Obsessive-compulsive disorder is characterized by recurring, unwanted, anxiety-provoking, intrusive ideas, images, or impulses (obsessions) that may even seem silly, weird, nasty, or horrible to the person experiencing them. The person also has urges (compulsions) to do something that will relieve the discomfort caused by the obsessions.
Obsessive-compulsive disorder occurs about equally in men and women and affects about 2% of the population. Children are also affected (see Mental Health Disorders in Children: Obsessive-Compulsive Disorder).
The obsessions are usually related to a sense of harm, risk, or danger. Common obsessions include the following:
More than 95% of people with obsessive-compulsive disorder feel a compulsion to perform rituals—repetitive, purposeful, intentional acts. Rituals used to control an obsession include the following:
Most rituals, such as excessive hand washing or repeated checking to make sure a door has been locked, can be observed. Other rituals, such as repetitive counting or quietly mumbling statements intended to diminish danger, cannot be observed. Obsessions are not always accompanied by compulsions.
Most people with obsessive-compulsive disorder are aware that their obsessive thoughts do not reflect actual risks and that their compulsive behaviors are ineffective. Obsessive-compulsive disorder, therefore, differs from psychotic disorders, in which people lose contact with reality. Obsessive-compulsive disorder also differs from obsessive-compulsive personality disorder (see Personality Disorders: Obsessive-compulsive personality disorder), in which specific personality traits are defined (for example, being a perfectionist). People with obsessive-compulsive disorder are aware that their compulsive behaviors are excessive to the point of being bizarre, and they are afraid they will be embarrassed or stigmatized. Thus, they often perform their rituals secretly, even though the rituals may occupy several hours each day.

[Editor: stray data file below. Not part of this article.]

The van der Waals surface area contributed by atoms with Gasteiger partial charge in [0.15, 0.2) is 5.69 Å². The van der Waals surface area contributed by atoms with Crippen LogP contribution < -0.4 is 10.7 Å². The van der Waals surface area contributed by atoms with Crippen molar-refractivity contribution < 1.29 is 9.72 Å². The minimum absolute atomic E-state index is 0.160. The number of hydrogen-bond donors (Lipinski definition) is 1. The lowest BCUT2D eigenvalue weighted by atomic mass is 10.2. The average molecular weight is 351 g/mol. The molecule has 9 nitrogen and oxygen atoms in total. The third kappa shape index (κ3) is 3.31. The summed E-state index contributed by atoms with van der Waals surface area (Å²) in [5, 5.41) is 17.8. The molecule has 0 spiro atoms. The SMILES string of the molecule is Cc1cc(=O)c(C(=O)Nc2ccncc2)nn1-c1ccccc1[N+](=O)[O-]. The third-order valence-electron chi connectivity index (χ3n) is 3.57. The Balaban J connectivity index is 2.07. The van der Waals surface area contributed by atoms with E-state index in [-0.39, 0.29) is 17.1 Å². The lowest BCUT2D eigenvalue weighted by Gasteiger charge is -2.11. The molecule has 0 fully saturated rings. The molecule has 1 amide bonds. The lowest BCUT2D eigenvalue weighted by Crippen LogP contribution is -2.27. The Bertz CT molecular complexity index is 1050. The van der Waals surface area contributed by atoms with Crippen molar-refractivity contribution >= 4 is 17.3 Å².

About one third of people with obsessive-compulsive disorder are depressed at the time the disorder is diagnosed. Altogether, two thirds become depressed at some point.
Exposure therapy is somewhat effective in treating obsessive-compulsive disorder. Exposure therapy involves repeatedly exposing people to whatever (situations or people) triggers obsessions, rituals, or discomfort but not letting them perform the compulsive ritual. Discomfort or anxiety gradually diminishes during repeated exposure as people learn that rituals are unnecessary for decreasing discomfort. The improvement usually persists for years, probably because people who have mastered this self-help approach continue to practice it as a way of life without much effort after formal treatment has ended.
Selective serotonin reuptake inhibitors (such as fluoxetine), a type of antidepressant, and clomipramine, a tricyclic antidepressant, are effective. Many experts believe that a combination of exposure therapy (including prevention of rituals) and drug therapy is the best treatment.
Psychodynamic psychotherapy and psychoanalysis have generally not been effective for people with obsessive-compulsive disorder.
Last full review/revision September 2012 by John H. Greist, MD